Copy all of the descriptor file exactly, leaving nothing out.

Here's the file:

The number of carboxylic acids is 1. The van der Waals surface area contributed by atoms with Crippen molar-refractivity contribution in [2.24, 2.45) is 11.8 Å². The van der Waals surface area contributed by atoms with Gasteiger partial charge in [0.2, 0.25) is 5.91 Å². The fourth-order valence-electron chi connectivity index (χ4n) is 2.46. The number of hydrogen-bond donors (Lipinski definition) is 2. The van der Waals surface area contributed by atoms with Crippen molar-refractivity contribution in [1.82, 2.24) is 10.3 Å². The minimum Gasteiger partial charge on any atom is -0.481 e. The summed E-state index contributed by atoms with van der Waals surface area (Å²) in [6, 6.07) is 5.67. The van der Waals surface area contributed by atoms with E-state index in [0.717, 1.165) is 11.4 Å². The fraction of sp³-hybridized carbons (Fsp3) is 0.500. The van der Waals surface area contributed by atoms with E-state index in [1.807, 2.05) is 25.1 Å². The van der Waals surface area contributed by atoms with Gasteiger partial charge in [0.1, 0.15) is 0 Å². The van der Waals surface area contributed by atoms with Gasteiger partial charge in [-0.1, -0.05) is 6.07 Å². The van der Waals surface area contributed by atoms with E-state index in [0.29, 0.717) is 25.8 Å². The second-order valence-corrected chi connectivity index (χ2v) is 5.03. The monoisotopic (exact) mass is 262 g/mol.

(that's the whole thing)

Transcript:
The number of carboxylic acids is 1. The van der Waals surface area contributed by atoms with Crippen molar-refractivity contribution in [2.24, 2.45) is 11.8 Å². The van der Waals surface area contributed by atoms with Gasteiger partial charge in [0.2, 0.25) is 5.91 Å². The fourth-order valence-electron chi connectivity index (χ4n) is 2.46. The number of hydrogen-bond donors (Lipinski definition) is 2. The van der Waals surface area contributed by atoms with Crippen molar-refractivity contribution in [1.82, 2.24) is 10.3 Å². The minimum Gasteiger partial charge on any atom is -0.481 e. The summed E-state index contributed by atoms with van der Waals surface area (Å²) in [6, 6.07) is 5.67. The van der Waals surface area contributed by atoms with E-state index in [0.717, 1.165) is 11.4 Å². The fraction of sp³-hybridized carbons (Fsp3) is 0.500. The van der Waals surface area contributed by atoms with E-state index in [1.807, 2.05) is 25.1 Å². The van der Waals surface area contributed by atoms with Gasteiger partial charge in [0.1, 0.15) is 0 Å². The van der Waals surface area contributed by atoms with Gasteiger partial charge in [-0.1, -0.05) is 6.07 Å². The van der Waals surface area contributed by atoms with E-state index in [0.29, 0.717) is 25.8 Å². The second-order valence-corrected chi connectivity index (χ2v) is 5.03. The monoisotopic (exact) mass is 262 g/mol.